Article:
Indonesia bans compulsory Islamic headscarf for schoolgirls

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Indonesia has banned schools from forcing girls to wear Islamic “hijab” headscarves after the case of a Christian student forced to cover up sparked outrage in the world’s most populous Muslim nation.

The move was applauded Friday by human rights activists, who say non-Muslim girls have been forced to wear a hijab for years in conservative parts of the country.

Public schools in the Southeast Asian archipelago of nearly 270 million people will face sanctions if they fail to comply with the edict of Education Minister Nadiem Makarim.

On Wednesday, he said religious dress was an individual choice and schools “cannot make it compulsory.”

Schools that break the rules could see their public funding cut, he added.

“The decree is a positive step in protecting the rights of women in Indonesia,” said Andreas Harsono, senior researcher at Human Rights Watch in Jakarta.

He said public schools had forced millions of girls and teachers to wear hijabs, causing “bullying, intimidation, social pressure – and in some cases forced evictions and resignations” if they didn’t. were not doing.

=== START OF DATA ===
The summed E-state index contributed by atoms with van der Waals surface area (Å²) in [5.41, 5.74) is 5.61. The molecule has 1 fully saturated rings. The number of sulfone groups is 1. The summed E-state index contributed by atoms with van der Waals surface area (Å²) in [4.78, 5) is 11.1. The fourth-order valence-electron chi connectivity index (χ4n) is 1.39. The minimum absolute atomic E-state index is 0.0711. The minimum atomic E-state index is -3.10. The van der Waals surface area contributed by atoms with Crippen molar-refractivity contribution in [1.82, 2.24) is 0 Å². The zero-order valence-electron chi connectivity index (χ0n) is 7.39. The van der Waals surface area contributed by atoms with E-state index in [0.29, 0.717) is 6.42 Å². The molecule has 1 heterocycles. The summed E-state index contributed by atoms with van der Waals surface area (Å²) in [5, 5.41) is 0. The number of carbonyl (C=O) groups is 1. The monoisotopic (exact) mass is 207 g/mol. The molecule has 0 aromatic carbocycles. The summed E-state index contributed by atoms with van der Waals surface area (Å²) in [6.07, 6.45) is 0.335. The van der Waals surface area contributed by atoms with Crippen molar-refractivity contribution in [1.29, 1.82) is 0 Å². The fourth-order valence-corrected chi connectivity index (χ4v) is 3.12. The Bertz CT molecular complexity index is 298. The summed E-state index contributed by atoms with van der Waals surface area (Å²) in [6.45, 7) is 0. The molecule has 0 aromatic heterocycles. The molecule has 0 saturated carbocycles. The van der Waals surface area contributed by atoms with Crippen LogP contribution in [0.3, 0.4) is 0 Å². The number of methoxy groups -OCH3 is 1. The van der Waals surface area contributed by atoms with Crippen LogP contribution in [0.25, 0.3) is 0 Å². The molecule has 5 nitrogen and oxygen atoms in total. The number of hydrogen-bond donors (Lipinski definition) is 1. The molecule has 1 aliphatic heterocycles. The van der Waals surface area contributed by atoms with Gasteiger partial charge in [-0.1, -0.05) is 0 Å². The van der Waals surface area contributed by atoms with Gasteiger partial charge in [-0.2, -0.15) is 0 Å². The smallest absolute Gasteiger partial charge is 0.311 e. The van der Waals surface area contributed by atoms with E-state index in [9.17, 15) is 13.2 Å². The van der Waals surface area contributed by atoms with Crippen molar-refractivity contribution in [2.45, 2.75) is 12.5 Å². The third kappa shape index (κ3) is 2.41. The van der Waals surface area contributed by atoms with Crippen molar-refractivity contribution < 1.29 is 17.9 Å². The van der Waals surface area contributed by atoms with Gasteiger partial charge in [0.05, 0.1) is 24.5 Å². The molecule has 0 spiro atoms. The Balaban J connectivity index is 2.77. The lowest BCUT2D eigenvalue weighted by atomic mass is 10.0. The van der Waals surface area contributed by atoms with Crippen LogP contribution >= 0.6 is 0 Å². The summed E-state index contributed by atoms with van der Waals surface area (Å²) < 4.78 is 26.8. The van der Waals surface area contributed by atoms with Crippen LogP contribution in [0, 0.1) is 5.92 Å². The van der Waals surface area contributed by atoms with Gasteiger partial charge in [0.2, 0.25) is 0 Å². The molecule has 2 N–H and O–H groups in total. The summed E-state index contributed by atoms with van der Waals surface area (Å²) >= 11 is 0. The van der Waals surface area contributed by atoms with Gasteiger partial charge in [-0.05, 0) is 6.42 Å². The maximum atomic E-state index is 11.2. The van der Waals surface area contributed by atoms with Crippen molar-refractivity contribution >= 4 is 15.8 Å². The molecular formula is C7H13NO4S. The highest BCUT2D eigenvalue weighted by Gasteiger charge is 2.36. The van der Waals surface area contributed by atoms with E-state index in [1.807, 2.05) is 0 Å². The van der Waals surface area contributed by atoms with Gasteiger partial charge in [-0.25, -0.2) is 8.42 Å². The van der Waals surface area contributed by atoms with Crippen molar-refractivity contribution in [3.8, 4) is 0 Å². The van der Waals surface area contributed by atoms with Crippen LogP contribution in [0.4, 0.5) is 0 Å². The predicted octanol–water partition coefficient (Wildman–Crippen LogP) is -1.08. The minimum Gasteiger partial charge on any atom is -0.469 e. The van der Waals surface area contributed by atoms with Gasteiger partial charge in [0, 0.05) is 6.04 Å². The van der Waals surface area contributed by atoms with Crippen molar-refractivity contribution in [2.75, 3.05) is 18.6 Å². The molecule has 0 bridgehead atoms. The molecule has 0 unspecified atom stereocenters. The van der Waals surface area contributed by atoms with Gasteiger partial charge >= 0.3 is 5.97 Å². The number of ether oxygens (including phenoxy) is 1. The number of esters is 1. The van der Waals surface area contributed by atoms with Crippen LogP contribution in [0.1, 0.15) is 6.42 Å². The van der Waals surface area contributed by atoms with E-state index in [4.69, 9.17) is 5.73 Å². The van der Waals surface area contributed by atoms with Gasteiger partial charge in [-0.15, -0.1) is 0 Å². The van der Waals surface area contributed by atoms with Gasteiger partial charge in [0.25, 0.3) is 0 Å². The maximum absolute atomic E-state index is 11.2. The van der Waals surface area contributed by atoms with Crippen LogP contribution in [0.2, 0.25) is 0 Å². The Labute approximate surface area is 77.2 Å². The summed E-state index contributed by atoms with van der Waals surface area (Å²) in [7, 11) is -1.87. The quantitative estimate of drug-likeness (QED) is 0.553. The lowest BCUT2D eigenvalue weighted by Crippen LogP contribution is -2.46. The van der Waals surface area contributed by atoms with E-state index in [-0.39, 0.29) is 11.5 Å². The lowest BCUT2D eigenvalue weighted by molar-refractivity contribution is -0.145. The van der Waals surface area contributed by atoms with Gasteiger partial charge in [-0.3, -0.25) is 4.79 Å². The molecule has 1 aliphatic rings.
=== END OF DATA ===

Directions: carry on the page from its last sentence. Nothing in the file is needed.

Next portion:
There have been concerns about the rise of religious intolerance in a country where nearly 90 percent of the population follows Islam.

The headscarf issue grabbed the headlines after a Christian student in the West Sumatran town of Padang was forced to wear a hijab.

She refused and her parents then secretly recorded a meeting with an official who insisted that school rules require all girls to wear a hijab, regardless of their religion.

The school later apologized after the video went viral.

Religious Affairs Minister Yaqut Cholil Qoumas called the Sumatra affair “the tip of the iceberg”.

“Religion is not meant to be a reason for conflict or a justification for acting unfairly towards those with different beliefs,” he said.

The new regulations will not apply to the conservative province of Aceh, which follows religious law under a long-standing autonomy agreement.

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